US equities continue to recover after last month’s swoon while US Treasury yields are little changed, following the release of two opposing economic indicators. The USD is recovering some of the losses seen over recent days but the NZD has managed to hold its ground.
After showing a chunky rise of over 2% yesterday, supported by Fed Chair Powell’s innocuous comments that the central bank was closely monitoring trade developments, the S&P500 is up another 0.7% today. However, within the mix defensive sectors are outperforming, with the gain led by utilities, real estate and consumer staples. The energy sector is dragging the chain with oil prices continuing to fall, with Brent crude falling to as low as USD59.45 after US inventory data on total petroleum stockpiles leapt by 22m barrels last week, their biggest rise since 1990. Brent crude is currently down 2% at USD60.70.
US-Mexico talks on border issues began today with White House trade advisor Navarro saying that the US had a three-part “solution” for Mexico ahead of the meeting. He said Mexican officials still have time to prevent the US tariffs from taking effect by agreeing to steps such as taking asylum seekers and increasing resources at the border. Trump tweeted that he wasn’t bluffing about putting tariffs on Mexico and while Congress questions the emergency powers that Trump will invoke to put on the tariffs, it appears that there is little it can do to prevent the tariffs, at least initially.
US economic data have been a market mover. ADP reported only a 27k increase in private payrolls in May, the lowest initial estimate since 2010. This saw US Treasury rates and the USD fall, however these moves unwound after the ISM Non-manufacturing index beat expectations, showing a surprise increase. Driving the rise was a notable increase in employment (+4.4 to 58.1), along with a smaller rise in business activity (+1.7 to 61.2). Anecdotes within the release were mostly positive with little evidence so far that tariffs are impacting on activity. The ADP indicator highlights the risk of a weak non-farm payrolls figure when released on Friday night, but the ISM indicator usually provides a good two-month lead, suggesting that any weakness was likely temporary. However, the impost of new tariffs on Chinese and Mexican imports could still change that outlook.
The US 10-year rate fell to as low as 2.08% after the ADP release but is now back at 2.12%, little changed for the session. USD indices are up 0.2-0.3% for the day after earlier being lower.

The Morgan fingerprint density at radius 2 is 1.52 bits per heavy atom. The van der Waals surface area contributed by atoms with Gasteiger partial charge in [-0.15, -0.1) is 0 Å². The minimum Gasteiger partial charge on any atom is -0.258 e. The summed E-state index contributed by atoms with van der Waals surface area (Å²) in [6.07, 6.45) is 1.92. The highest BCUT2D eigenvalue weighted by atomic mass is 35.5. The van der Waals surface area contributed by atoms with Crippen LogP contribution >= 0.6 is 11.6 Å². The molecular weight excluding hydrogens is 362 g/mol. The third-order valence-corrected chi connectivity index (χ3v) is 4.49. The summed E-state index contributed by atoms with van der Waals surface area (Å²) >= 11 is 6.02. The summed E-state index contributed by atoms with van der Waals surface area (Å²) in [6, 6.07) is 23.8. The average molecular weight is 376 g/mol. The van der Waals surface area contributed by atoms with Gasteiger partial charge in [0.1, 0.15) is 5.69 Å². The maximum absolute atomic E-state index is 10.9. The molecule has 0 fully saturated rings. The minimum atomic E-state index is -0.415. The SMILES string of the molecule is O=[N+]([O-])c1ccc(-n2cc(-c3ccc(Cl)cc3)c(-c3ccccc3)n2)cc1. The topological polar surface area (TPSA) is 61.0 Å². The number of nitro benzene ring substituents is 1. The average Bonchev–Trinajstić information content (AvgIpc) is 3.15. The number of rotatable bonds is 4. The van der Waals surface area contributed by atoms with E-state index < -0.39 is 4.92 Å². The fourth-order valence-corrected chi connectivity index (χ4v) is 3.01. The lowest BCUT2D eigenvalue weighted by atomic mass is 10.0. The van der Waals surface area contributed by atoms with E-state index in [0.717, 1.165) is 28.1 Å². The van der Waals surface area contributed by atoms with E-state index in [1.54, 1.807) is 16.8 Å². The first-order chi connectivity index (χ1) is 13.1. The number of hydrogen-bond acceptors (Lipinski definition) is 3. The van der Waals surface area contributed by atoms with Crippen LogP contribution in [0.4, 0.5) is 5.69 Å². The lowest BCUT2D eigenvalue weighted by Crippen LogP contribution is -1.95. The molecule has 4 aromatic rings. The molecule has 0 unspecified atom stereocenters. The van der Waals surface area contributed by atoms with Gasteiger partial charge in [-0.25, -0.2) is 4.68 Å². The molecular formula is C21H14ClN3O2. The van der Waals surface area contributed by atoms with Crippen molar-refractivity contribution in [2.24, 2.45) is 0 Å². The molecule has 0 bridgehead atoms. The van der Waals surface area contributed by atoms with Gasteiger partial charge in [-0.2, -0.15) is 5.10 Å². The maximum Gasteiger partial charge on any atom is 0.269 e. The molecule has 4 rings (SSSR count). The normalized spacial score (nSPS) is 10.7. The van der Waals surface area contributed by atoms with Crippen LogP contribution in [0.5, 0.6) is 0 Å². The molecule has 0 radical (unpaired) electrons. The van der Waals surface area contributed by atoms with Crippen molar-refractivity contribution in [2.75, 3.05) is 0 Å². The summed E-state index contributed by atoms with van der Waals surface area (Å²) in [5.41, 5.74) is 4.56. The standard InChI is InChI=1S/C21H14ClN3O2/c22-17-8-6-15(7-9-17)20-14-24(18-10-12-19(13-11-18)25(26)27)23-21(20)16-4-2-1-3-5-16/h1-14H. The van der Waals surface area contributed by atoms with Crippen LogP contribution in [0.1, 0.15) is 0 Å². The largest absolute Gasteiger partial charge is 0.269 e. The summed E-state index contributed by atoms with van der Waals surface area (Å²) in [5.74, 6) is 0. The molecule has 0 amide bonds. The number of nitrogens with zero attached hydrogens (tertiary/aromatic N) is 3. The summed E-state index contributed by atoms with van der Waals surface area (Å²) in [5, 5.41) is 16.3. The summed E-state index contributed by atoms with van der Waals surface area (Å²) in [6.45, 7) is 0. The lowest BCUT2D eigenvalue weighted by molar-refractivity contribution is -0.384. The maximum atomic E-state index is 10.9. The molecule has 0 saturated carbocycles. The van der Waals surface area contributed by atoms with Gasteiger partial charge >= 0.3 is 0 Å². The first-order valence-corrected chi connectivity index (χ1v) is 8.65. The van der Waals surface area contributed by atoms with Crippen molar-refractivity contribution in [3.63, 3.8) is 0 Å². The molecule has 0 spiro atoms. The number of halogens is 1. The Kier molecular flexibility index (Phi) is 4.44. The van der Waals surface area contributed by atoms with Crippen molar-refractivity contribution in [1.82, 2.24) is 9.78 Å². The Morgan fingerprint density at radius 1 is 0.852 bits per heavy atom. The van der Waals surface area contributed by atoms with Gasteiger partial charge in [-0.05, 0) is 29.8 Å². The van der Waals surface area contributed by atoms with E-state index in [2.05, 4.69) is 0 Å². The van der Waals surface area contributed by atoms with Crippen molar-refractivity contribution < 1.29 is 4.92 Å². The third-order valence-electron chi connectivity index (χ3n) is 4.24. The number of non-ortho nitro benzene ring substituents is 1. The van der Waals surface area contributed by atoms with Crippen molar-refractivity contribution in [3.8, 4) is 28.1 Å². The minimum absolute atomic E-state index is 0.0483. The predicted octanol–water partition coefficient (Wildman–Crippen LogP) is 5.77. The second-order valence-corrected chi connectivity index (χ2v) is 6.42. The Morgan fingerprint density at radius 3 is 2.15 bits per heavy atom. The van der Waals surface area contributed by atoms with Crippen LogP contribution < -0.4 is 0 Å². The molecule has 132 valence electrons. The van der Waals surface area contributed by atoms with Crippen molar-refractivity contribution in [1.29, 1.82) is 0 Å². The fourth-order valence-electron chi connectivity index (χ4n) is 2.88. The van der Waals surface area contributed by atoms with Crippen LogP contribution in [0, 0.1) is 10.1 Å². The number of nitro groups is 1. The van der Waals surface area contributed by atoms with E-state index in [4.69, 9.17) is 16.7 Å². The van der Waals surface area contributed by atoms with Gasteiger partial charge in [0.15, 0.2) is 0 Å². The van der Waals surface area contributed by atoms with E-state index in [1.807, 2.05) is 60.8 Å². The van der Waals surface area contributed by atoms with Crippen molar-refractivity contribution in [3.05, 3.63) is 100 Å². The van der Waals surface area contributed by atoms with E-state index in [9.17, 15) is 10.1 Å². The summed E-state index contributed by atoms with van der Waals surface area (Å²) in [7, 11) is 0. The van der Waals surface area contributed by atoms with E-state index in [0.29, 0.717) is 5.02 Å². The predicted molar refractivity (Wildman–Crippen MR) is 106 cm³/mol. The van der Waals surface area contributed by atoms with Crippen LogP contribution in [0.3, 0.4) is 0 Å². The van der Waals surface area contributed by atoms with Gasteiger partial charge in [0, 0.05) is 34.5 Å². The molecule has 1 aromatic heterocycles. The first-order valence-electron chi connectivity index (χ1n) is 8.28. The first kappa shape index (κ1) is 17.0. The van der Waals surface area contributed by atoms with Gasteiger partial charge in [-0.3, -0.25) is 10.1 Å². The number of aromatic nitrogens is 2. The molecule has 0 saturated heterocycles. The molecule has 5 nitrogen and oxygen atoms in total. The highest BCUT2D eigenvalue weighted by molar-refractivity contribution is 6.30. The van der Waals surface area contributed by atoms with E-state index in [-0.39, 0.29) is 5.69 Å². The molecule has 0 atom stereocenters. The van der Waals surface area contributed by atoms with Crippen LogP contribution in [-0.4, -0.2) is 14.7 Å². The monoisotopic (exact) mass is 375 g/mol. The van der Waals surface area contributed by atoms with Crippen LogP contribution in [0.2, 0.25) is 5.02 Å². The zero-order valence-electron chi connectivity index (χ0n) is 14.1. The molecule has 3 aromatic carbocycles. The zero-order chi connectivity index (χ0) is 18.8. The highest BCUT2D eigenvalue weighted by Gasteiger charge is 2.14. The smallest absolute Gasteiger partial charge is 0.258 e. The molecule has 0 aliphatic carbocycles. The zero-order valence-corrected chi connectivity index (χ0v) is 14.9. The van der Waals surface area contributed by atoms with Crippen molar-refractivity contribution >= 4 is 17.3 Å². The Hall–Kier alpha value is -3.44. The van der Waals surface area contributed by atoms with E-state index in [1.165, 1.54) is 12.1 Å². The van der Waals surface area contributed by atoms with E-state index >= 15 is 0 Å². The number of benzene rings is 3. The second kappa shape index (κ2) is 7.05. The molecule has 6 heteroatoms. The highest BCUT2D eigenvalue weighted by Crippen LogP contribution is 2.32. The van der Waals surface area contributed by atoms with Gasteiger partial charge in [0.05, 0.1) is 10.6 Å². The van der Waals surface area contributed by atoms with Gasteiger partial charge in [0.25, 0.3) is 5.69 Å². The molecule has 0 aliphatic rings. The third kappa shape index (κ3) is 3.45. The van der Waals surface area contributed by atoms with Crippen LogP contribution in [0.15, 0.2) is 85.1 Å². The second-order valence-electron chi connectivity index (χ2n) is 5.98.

Against the backdrop of improved USD support, the NZD has held its ground, currently trading near 0.6620, the same level as this time yesterday. It reached a high of 0.6667 overnight after the USD slumped post the ADP employment report. In trading yesterday, the NZD found some support after the RBNZ released some panel remarks given by Assistant Governor Hawkesby and delivered a week ago. The NZD jumped on the comment that "rates will remain broadly around the current level", but this headline looked to have been taken out of context. Hawkesby was speaking in broad terms and also buried in the document was commentary on readiness to respond to changing conditions. We don’t believe that the RBNZ was trying to make a new policy signal to the market.
NZD crosses are all higher. AUD is on the soft side, after GDP figures were underwhelming, while closely followed RBA watcher Terry McCrann wrote that only a seriously strong jobs report next week will stand in the way of another rate cut, with a 50bps cut possible on a seriously bad report. AUD is down to 0.6970, while NZD/AUD broke up through 0.95 overnight and currently sits near that level.
GBP has been one of the better performers, supported by a stronger than expected PMI services report and managing to hold up around 1.27, while NZD/GBP trades above 0.52.
The NZ rates market didn’t show any sustained market reaction to the RBNZ comments, with the 2-year swap rate ending the session down 1.5bps to 1.41% while the 10-year rate rose 1bp to 1.92%.
Tonight the ECB meets and the messaging is likely to remain dovish, given the threatening global economic backdrop and the Bank making little progress in meeting its inflation target, with some downgrade to inflation forecasts likely. There will be some focus on the new TLTRO programme that offers cheap loans to banks to encourage lending.
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